Colonia del Sacramento, Uruguay
Colonia del SacramentoPosted on January 20, 2011
Colonia del Sacramento, Uruguay
Towards the end of our trip to Argentina, my friend and I traveled across the Río de la Plata to neighboring Uruguay, specifically a little town called Colonia del Sacramento. It is the oldest town in Uruguay and is known for its barrio historico (historic quarter). Although originally founded by the Portuguese in the late 17th century, control over the town would shift back between them and the Spanish until the founding of Uruguay in 1828. Coming from the hustle and bustle of Buenos Aires, where we had spent the last week among constant mobs of people, intense traffic, and almost daily political marches, Colonia was the exact opposite and provided a much welcome respite.
Although the ferry docked in the “modern” section of the town, it was only a short distance to the barrio historic. While we were walking, I couldn’t get over how quiet it was. Were it not for the other signs of life around us-a few cars, other pedestrians, storekeepers appraising their wares-the scene could almost be described as eerie. It couldn’t be called a town that time forgot since Colonia clearly kept up with the times, at least in the newer section of the town. But it could be called “another world.” The barrio historico town reminded me of the name bestowed upon places like Colonial Williamsburg and Dearborn Village, “living history museums.” Although there were no re-enactors like there are at Williamsburg, individuals who take on the roles of Thomas Jefferson and Martha Washington, there were still people dressed in Spanish colonial attire, playing the part of their ancestors from centuries before.
Many travelers say that the historic portion of Colonia is reminiscent of old Lisbon, a city best described as unique and nothing like other European capitals. I also read that the winding streets and colorful houses are actually laid out in a pattern that is different from Spanish colonial cities. This particular fact amazed me because I had always assumed that colonial cities in the Americas, as in cities founded by conquerors that came from the same culturally linked peninsula (the Iberian for anyone not up on their geography) would all look the same. Goes to show you how wrong you can be when you assume something.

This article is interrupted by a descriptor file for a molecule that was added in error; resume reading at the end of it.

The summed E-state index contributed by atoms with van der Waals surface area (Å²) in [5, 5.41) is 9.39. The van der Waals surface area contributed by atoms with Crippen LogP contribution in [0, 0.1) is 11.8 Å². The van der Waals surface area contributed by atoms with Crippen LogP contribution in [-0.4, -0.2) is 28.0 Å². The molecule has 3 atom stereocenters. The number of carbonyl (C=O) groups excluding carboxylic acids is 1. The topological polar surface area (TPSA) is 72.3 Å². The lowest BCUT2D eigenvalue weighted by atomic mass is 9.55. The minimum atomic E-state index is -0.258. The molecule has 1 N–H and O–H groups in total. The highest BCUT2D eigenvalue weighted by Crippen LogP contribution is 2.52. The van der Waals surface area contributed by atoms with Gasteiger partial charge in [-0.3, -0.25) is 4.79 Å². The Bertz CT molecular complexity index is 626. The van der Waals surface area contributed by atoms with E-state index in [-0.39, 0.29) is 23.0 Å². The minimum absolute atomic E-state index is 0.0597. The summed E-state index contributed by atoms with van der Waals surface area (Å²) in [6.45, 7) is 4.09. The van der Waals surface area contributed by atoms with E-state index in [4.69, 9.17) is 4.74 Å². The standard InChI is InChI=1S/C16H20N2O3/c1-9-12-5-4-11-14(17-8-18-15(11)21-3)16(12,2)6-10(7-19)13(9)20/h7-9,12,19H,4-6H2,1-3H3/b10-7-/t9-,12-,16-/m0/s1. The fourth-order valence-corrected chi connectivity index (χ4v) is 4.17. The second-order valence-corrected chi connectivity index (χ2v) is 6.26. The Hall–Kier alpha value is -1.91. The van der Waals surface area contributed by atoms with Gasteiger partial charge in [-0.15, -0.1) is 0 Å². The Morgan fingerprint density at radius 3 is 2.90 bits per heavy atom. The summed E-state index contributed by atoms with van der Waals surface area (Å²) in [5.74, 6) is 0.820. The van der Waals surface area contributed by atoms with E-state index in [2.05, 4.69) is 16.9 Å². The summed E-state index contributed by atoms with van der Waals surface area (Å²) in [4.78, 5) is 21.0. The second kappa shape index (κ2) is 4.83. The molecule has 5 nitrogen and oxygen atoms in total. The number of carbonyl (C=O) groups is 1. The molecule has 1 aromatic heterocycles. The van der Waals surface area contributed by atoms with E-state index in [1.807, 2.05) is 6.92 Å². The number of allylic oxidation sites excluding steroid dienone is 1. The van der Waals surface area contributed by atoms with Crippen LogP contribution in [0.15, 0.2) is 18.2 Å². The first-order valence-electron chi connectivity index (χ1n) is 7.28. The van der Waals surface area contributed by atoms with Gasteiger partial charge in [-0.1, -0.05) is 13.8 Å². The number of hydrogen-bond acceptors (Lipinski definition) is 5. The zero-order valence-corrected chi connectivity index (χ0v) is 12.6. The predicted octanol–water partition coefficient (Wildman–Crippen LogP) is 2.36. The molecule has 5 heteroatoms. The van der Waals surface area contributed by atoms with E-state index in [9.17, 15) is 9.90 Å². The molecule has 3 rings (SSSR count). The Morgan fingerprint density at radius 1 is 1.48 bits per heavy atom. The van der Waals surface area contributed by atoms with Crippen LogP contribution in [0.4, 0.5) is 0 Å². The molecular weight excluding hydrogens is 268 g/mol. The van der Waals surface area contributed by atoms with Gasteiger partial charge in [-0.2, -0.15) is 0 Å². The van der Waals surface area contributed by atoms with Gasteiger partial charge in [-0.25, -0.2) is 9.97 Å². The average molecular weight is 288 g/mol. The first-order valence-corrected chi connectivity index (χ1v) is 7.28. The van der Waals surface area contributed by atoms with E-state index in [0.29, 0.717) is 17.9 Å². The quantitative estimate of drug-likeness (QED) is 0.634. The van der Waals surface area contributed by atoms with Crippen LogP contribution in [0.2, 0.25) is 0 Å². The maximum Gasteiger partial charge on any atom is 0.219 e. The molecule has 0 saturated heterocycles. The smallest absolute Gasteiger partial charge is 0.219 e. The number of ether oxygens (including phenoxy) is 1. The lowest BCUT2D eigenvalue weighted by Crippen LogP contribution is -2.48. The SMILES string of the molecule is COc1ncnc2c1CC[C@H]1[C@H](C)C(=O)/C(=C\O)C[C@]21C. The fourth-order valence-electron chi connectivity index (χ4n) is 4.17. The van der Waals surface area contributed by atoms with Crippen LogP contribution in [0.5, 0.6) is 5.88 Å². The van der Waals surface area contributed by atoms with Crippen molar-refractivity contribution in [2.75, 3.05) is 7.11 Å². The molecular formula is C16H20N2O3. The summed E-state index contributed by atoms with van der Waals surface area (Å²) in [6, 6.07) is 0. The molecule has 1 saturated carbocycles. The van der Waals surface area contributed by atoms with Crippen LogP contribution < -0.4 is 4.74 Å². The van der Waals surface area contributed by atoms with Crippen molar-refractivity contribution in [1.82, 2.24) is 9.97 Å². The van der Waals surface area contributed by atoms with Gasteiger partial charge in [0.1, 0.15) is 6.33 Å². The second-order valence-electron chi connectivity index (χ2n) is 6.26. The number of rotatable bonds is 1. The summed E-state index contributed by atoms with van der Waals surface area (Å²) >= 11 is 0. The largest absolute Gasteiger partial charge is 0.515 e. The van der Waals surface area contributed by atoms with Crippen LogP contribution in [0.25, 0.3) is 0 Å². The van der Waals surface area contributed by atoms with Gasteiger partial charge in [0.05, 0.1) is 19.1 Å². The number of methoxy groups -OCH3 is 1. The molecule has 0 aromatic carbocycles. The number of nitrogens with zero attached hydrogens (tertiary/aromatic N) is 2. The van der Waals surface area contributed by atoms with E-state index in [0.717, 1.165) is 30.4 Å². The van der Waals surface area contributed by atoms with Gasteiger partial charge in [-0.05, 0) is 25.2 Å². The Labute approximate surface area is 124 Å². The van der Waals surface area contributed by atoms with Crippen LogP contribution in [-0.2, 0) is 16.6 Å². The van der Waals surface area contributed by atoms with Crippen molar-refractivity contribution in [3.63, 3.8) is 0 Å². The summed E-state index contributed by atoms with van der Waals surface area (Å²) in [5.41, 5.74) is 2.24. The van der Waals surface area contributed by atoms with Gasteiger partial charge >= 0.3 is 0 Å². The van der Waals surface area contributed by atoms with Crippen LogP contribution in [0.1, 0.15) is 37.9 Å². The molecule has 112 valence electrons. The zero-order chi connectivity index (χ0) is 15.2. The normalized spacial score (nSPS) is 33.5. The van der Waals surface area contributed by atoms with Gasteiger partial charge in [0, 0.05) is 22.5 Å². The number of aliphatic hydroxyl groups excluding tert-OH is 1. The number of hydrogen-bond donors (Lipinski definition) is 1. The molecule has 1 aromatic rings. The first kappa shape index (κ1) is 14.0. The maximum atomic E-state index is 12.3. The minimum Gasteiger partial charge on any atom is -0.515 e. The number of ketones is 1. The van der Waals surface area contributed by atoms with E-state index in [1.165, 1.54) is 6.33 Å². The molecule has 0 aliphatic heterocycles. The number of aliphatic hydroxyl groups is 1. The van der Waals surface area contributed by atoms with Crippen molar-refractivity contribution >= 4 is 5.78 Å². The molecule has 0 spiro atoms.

There wasn’t a ton to see and do in Colonia. Highlights included the Puerta de la Ciudadela, a drawbridge built in 1745 that safeguarded the walled city as it was the only entrance. I was particularly fascinated with this, tying to imagine what life must have been like for the residents of Colonia, having only one way in and one way out. What would life be like today for any of us, if there only ever was one way in and out? There also was the plaza mayor (town square) which I’m guessing back in the day was a bit more populated than it was when we there. In the Hispanic culture, the plaza mayor was the place to be seen and heard, to catch the daily happenings of society. Besides my friend and me, the only other people taking it all in were a bunch of retired porteños (residents of Buenos Aires). But if I were to close my eyes, I could picture Colonia’s townspeople from the 17th and 18th centuries, in attire that would have been similar to what was worn by the actors in the 1985 film The Mission, which actually centered on Portuguese settlements in South America.
I don’t know why but I have always loved lighthouses, especially historic ones. To think that before the advent of advanced navigational equipment and systems, ships had to rely on this one person to guide them safely to shore. When I saw that there was one in Colonia, I of course wanted to climb to the top of el faro. As pretty as Colonia was from the ground, it was even prettier from up above. You could see for miles, taking in the incredible width of the Rio de la Plata, the gorgeous hibiscus and bougainvillea treetops. The beautiful vista truly epitomized the meaning of peace and serenity.
Although we had a “miss” dining experience at lunch, I did find a doll to add to my “dolls of the world” collection, the bonus being that she even had a cup of mate in her hands. Mate is a traditional drink in South America that is prepared from steeping dried leaves of yerba mate in hot water, so she looked all the more “native.”
All too soon it was time for us to return to crazy, frantic, ever pulsating Buenos Aires. But I did have a neat souvenir, beautiful memories captured on film, and a new stamp in my passport, so all in all it was wonderful day spent “back in time,” in “another mundo.”